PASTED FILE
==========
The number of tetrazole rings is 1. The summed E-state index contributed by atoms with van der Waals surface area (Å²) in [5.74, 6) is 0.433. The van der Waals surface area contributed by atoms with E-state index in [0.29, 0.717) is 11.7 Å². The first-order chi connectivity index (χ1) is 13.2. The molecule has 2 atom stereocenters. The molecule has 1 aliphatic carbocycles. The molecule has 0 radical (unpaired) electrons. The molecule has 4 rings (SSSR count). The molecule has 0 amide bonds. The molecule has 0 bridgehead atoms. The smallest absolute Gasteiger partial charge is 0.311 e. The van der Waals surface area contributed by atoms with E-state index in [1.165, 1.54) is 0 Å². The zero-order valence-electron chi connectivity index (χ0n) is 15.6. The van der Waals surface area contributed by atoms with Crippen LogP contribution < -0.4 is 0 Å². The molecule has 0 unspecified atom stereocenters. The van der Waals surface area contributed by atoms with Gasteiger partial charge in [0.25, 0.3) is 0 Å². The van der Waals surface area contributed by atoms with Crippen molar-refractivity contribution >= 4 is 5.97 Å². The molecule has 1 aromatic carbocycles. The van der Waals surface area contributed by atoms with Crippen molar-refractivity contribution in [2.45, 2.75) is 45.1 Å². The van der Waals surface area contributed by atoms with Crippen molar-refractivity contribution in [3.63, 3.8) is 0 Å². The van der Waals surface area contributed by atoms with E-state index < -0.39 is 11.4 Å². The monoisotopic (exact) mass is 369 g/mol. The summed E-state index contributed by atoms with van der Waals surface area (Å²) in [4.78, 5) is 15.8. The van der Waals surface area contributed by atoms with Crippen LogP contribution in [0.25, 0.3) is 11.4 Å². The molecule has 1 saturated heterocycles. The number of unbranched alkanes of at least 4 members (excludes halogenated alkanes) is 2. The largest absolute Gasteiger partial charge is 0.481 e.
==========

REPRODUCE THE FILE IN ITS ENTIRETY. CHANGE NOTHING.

The number of tetrazole rings is 1. The summed E-state index contributed by atoms with van der Waals surface area (Å²) in [5.74, 6) is 0.433. The van der Waals surface area contributed by atoms with E-state index in [0.29, 0.717) is 11.7 Å². The first-order chi connectivity index (χ1) is 13.2. The molecule has 2 atom stereocenters. The molecule has 1 aliphatic carbocycles. The molecule has 0 radical (unpaired) electrons. The molecule has 4 rings (SSSR count). The molecule has 0 amide bonds. The molecule has 0 bridgehead atoms. The smallest absolute Gasteiger partial charge is 0.311 e. The van der Waals surface area contributed by atoms with E-state index in [1.165, 1.54) is 0 Å². The zero-order valence-electron chi connectivity index (χ0n) is 15.6. The van der Waals surface area contributed by atoms with Crippen LogP contribution < -0.4 is 0 Å². The molecule has 0 unspecified atom stereocenters. The van der Waals surface area contributed by atoms with Gasteiger partial charge in [0.25, 0.3) is 0 Å². The van der Waals surface area contributed by atoms with Crippen molar-refractivity contribution >= 4 is 5.97 Å². The molecule has 1 aromatic carbocycles. The van der Waals surface area contributed by atoms with Crippen molar-refractivity contribution in [2.45, 2.75) is 45.1 Å². The van der Waals surface area contributed by atoms with Crippen molar-refractivity contribution in [3.63, 3.8) is 0 Å². The van der Waals surface area contributed by atoms with E-state index < -0.39 is 11.4 Å². The monoisotopic (exact) mass is 369 g/mol. The summed E-state index contributed by atoms with van der Waals surface area (Å²) in [4.78, 5) is 15.8. The van der Waals surface area contributed by atoms with Crippen LogP contribution in [0.25, 0.3) is 11.4 Å². The molecule has 1 saturated heterocycles. The number of unbranched alkanes of at least 4 members (excludes halogenated alkanes) is 2. The largest absolute Gasteiger partial charge is 0.481 e.